Chennai: Financial inclusion may be the buzzword of the times, but state-owned lenders that control 70% of India’s banking industry assets are falling far short of turning it into a reality for the nation’s poorest.
Public sector banks are required by the central bank to channel an amount equivalent to 1% of their aggregate advances of the previous fiscal year to the so-called weaker sections of society at a low interest rate of 4%, known as a differential rate of interest, or DRI.
In the last fiscal year, some banks failed to lend any money under the DRI sub-head, and the best performers managed to direct just 0.42%—less than half the target—of total advances to people eligible for the loans, according to Reserve Bank of India (RBI) data.
“It’s difficult to achieve this target as they are small-ticket loans,” said a public sector banker, who did not wish to be named. Banks are reluctant to push small loans because transaction costs are huge, at times 10% or even more of the loan amount.
People with an annual household income of Rs24,000 in cities and Rs18,000 in villages are eligible for the DRI loans, 40% of which are set aside for the scheduled castes and scheduled tribes, for which the Indian Constitution has made special provisions in education, jobs and bank loans.
Bank credit outstanding as of March 2007 was Rs19.29 trillion, and public sector banks accounted for close to 70% of the total advances.
But their loans under the DRI scheme stood at just Rs634.46 crore. Overall, they opened 260,000 accounts and only 0.06% of their advances in the previous year flowed into this segment. RBI does not impose any penalty on banks for failing to comply with the norm. Still, the performance this year may be better “as the eligibility criteria to apply for the loans under this scheme have been enhanced and so are the loan amounts,” the public sector banker said.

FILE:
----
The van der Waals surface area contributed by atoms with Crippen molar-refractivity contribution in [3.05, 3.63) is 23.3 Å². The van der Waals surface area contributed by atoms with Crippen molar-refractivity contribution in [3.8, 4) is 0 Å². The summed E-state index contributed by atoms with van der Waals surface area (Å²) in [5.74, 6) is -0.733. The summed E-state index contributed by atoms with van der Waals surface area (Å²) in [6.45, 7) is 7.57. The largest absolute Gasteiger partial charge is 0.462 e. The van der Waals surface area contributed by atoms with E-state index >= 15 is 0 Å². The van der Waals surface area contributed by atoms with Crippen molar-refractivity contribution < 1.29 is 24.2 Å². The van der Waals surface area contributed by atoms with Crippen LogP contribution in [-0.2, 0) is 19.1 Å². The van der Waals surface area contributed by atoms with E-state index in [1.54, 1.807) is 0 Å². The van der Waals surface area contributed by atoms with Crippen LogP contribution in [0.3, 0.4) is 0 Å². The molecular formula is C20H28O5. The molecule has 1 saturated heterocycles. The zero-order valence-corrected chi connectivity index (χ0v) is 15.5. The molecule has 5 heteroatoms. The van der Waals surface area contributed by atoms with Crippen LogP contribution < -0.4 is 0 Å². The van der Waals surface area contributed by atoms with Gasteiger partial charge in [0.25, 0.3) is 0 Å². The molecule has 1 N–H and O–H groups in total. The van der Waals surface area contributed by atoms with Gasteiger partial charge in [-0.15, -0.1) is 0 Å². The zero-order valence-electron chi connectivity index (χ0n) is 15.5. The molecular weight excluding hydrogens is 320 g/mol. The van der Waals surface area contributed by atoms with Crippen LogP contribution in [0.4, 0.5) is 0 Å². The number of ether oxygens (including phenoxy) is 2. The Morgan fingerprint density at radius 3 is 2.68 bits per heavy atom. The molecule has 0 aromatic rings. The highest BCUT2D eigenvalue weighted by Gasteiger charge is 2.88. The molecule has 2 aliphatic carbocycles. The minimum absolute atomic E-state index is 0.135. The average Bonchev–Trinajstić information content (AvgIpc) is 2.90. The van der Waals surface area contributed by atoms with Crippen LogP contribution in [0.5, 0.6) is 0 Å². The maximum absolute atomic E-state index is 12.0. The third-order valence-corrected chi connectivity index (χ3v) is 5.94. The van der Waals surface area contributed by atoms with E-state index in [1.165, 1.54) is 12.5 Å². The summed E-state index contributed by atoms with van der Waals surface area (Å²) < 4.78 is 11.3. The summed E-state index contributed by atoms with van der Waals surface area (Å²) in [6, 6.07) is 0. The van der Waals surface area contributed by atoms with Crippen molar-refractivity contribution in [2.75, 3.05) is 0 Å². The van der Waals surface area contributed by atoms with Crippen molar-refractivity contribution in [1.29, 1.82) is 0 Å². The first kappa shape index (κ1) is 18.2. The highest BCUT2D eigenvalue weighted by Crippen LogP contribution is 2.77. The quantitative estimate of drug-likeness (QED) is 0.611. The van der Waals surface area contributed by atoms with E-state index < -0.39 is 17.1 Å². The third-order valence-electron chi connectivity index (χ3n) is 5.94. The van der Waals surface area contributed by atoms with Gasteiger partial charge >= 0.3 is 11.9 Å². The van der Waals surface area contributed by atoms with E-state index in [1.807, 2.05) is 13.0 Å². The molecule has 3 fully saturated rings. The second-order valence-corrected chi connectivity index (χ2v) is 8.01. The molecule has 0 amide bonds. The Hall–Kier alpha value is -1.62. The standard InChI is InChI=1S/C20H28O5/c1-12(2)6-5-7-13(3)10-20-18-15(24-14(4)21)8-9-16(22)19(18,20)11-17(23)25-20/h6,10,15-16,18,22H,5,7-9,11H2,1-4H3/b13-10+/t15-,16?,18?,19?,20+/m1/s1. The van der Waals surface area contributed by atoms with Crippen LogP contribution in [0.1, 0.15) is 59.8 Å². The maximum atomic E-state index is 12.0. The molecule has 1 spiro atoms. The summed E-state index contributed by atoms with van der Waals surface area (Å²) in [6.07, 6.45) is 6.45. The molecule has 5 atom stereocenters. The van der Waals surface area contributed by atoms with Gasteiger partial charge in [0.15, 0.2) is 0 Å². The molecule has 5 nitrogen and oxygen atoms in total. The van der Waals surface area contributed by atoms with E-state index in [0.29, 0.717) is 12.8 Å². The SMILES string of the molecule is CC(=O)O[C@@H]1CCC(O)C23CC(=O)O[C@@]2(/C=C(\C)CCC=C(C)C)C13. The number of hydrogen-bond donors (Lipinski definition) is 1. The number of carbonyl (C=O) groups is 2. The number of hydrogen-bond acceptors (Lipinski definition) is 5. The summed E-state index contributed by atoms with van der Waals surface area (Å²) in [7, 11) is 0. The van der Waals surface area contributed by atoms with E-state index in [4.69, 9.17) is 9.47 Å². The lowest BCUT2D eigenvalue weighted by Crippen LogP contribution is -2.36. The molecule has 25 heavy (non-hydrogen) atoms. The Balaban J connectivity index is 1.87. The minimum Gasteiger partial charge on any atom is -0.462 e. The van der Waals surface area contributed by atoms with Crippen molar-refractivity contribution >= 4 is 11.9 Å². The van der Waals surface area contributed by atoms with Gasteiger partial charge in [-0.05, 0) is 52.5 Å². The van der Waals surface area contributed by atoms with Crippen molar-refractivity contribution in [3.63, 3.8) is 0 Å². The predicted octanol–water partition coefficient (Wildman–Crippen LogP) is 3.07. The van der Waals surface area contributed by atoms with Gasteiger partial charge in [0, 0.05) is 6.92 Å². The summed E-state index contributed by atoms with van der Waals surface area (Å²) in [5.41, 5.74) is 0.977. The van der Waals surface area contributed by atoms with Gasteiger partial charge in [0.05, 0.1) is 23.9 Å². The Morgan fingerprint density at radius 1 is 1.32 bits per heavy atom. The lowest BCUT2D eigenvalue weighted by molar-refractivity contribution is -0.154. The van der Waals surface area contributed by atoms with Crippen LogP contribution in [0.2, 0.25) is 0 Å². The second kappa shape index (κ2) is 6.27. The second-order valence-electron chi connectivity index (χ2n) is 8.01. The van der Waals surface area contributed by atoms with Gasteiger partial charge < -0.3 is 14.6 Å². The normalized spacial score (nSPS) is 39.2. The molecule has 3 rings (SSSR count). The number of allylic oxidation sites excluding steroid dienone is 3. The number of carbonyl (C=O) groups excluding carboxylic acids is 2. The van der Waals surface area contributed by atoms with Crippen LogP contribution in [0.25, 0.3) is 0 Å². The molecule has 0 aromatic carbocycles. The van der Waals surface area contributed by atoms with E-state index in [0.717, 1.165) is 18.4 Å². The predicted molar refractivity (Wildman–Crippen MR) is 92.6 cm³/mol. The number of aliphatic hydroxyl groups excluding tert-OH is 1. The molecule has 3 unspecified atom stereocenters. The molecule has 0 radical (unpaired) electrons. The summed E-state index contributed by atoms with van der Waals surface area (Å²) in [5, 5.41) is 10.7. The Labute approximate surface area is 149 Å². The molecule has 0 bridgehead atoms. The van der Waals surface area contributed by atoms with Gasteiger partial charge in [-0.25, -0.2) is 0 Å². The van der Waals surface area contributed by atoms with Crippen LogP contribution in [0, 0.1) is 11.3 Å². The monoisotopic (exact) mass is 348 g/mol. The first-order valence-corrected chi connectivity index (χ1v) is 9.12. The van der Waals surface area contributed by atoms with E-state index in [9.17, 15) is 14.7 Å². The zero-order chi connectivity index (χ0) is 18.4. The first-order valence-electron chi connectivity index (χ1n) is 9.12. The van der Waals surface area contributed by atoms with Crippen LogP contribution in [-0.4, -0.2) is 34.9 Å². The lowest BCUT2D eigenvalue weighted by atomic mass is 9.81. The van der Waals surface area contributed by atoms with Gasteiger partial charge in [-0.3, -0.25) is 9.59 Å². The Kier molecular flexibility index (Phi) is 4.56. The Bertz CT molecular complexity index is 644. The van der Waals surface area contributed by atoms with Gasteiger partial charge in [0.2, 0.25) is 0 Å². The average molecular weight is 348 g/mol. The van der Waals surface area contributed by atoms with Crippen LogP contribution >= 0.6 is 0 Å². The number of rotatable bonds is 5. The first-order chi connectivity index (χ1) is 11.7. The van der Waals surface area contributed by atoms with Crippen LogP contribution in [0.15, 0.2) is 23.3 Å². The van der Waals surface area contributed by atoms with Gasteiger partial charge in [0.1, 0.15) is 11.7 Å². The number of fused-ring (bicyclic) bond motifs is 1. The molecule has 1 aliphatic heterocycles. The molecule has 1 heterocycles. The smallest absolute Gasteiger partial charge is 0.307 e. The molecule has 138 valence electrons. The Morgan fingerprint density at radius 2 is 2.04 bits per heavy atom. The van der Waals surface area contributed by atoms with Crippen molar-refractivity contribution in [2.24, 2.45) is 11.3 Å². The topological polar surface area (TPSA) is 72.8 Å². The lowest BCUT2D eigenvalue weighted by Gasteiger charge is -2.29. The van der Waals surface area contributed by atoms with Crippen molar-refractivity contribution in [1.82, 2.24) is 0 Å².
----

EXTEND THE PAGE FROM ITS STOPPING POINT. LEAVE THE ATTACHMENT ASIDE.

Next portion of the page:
The average size of such loans was around Rs5,000 last fiscal year but in the current fiscal, it has doubled to Rs10,000 after the government raised the eligibility criteria.
Finance minister P. Chidambaram revised the eligibility criteria for availing such loans in the 2008-09 Budget.
Borrowers with an annual income of Rs18,000 in rural areas and Rs24,000 in urban areas can now get such loans, limited earlier to villagers with incomes of Rs6,400 and city-dwellers earning Rs7,200. This is the first revision in 22 years.
The Budget also brought the houses built under the Indira Awas Yojana, India’s flagship welfare housing programme, under the DRI scheme, and the loan ceiling was fixed at Rs20,000 per unit.
The DRI scheme was introduced in 1972 to benefit the poorest sections of society and engage them in economic activities for their betterment. “Though the effective rate of interest is very little in this scheme, people opted for subsidy-oriented schemes. Of course, bankers need to conduct financial counselling to explain the benefits of this scheme,” said M.S. Sundara Rajan, chairman and managing director of Chennai-based Indian Bank.
Prakash P. Mallya, chairman and managing director of Vijaya Bank, said, “The finance minister has asked to give attention on the scheme. We are in the process of fixing targets for our branches.”
The bank had lent 0.1% of the total advances (as in March 2007) during 2007-08. RBI data said that the bank had lent 0% under the DRI scheme during 2006-07.
Bank of Maharashtra, Punjab and Sind Bank and IDBI Bank Ltd were the other banks that had a score of 0% during fiscal 2007.
Bankers say that achieving the 1% target may still be difficult.
“It cannot happen overnight. It might take two-three years for us to achieve the targets,” said another public sector banker.
“It is not impossible. We are focusing on the scheme this year; we have started running quarterly campaigns to educate people about this scheme. We are targeting flower and vegetable vendors, cobblers,” said Sundara Rajan of Indian Bank.
According to RBI stipulations, 40% of a bank’s advances must flow to the so-called priority sector that includes small industries and 18% of this is meant for the agriculture sector. The DRI is part of priority sector lending, which the government is pushing aggressively to ensure that benefits of economic growth reach rural masses.